Do State Data Probes Have The Right Priorities?

In the roughly three weeks since $16 billion retail chain TJX announced it had suffered a major data breach, there has been no shortage of people eager to jump on the "beat up the security victim" bandwagon.

Of course, TJX seems to have gone out of its way to invite abuse, whether by sitting on the news for a month, refusing to pay for their customers who want to check their credit repeatedly, opting to not reveal virtually any details of the breach and hiring a company with little retail experience and virtually no retail security reputation to investigate the breach.

But that's only what TJX has done since making the discovery in mid-December. (For the purpose of this argument, I am going to assume that the company?as it's announced?didn't discover the breach until mid-December, despite unconfirmed rumors that some company employees knew of it earlier.) The most disturbing elements of this story occurred before December. The breach (we won't say breakin because it might have been an IT employee doing this internally, for all of the incident details TJX has released) reportedly happened as early as mid-May 2006 and was only discovered in mid-December. This raises lots of questions about the level of security the company had in place at the time, how well it protected confidential customer data (encryption and retention issues) and how could it have possibly been unaware of this large a breach for seven months. The question of how it was finally discovered may shed a little light on that.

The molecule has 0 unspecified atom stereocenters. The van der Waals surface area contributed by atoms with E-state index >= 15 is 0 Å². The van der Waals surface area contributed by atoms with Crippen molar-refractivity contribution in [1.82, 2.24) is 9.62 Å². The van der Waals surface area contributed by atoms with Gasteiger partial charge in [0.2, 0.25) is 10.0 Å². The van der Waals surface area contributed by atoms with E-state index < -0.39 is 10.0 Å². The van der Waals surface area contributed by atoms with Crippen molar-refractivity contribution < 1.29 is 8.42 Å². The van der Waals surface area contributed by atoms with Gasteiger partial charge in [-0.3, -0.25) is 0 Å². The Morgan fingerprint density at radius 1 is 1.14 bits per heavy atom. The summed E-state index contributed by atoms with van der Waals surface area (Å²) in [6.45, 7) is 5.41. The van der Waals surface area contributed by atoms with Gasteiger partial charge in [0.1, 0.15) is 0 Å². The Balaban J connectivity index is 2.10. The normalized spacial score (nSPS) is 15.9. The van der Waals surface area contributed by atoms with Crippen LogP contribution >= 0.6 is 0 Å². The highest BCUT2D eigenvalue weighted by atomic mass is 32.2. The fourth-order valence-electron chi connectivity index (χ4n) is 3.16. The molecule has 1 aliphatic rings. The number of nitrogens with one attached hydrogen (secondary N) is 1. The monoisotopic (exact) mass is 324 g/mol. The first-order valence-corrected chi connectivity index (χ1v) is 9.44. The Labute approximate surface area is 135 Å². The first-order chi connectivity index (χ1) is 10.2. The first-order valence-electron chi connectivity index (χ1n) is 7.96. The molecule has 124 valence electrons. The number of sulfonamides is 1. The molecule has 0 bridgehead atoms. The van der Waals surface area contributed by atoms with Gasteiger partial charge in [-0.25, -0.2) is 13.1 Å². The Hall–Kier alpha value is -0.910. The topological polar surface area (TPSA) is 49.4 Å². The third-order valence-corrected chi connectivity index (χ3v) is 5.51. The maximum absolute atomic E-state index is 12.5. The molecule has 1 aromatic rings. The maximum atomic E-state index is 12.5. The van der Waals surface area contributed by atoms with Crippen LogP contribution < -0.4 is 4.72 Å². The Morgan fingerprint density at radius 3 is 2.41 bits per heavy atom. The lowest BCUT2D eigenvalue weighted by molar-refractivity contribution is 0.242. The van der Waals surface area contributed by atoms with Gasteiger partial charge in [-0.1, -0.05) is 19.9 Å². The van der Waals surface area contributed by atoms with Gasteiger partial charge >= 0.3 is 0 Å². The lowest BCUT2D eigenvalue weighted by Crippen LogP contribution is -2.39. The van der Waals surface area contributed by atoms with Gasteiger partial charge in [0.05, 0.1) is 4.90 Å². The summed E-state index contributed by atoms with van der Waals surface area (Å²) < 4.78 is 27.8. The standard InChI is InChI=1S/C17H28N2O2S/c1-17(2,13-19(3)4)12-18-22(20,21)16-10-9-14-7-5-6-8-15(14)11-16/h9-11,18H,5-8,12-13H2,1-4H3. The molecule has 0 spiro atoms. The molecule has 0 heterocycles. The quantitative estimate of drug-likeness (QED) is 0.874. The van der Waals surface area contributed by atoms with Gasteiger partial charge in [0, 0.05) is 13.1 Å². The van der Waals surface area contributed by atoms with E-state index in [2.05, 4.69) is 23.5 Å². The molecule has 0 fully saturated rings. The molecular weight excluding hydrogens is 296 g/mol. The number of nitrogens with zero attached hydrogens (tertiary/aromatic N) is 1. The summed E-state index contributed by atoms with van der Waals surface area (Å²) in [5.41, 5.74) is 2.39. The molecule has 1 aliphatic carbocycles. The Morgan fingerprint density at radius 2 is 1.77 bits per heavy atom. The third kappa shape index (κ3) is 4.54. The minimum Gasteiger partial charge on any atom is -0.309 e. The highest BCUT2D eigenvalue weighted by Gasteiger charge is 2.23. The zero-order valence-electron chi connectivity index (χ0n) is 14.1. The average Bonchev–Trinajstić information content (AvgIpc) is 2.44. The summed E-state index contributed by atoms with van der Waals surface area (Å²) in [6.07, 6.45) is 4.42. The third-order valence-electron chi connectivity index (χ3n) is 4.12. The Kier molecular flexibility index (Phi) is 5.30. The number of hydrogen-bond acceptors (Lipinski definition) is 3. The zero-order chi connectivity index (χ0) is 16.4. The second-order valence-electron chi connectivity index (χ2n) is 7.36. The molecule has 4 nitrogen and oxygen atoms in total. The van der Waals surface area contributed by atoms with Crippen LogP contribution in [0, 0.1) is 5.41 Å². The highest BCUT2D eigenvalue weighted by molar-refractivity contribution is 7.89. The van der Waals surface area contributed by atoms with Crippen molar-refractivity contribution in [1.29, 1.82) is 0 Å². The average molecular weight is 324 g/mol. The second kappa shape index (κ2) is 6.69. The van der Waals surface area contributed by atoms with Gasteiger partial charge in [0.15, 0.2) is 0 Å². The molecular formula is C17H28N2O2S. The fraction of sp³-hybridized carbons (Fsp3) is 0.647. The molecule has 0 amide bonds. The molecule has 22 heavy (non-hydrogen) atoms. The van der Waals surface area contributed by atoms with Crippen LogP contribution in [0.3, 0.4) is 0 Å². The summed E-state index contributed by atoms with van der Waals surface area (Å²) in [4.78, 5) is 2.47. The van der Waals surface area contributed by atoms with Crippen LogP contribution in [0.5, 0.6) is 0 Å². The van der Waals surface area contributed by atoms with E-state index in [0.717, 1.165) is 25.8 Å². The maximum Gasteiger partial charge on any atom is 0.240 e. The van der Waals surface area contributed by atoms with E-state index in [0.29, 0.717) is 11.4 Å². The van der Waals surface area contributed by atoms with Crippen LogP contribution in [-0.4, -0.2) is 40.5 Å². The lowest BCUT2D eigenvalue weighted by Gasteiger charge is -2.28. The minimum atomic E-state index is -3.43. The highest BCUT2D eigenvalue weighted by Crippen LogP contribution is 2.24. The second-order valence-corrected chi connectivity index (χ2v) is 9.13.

So please don't get me wrong when I say that a lot of groups?from congressional investigators, federal agencies, class-action lawsuit attorneys, banking associations and state attorney generals?have been eager to throw a punch or two.

The head of the Massachusetts Bankers Association went so far as question whether TJX is a victim at all. ?We think it?s a little odd that (TJX) would characterize themselves as victims when it appears that they may have been capturing data that is unnecessary,? said MBA President Daniel Forte.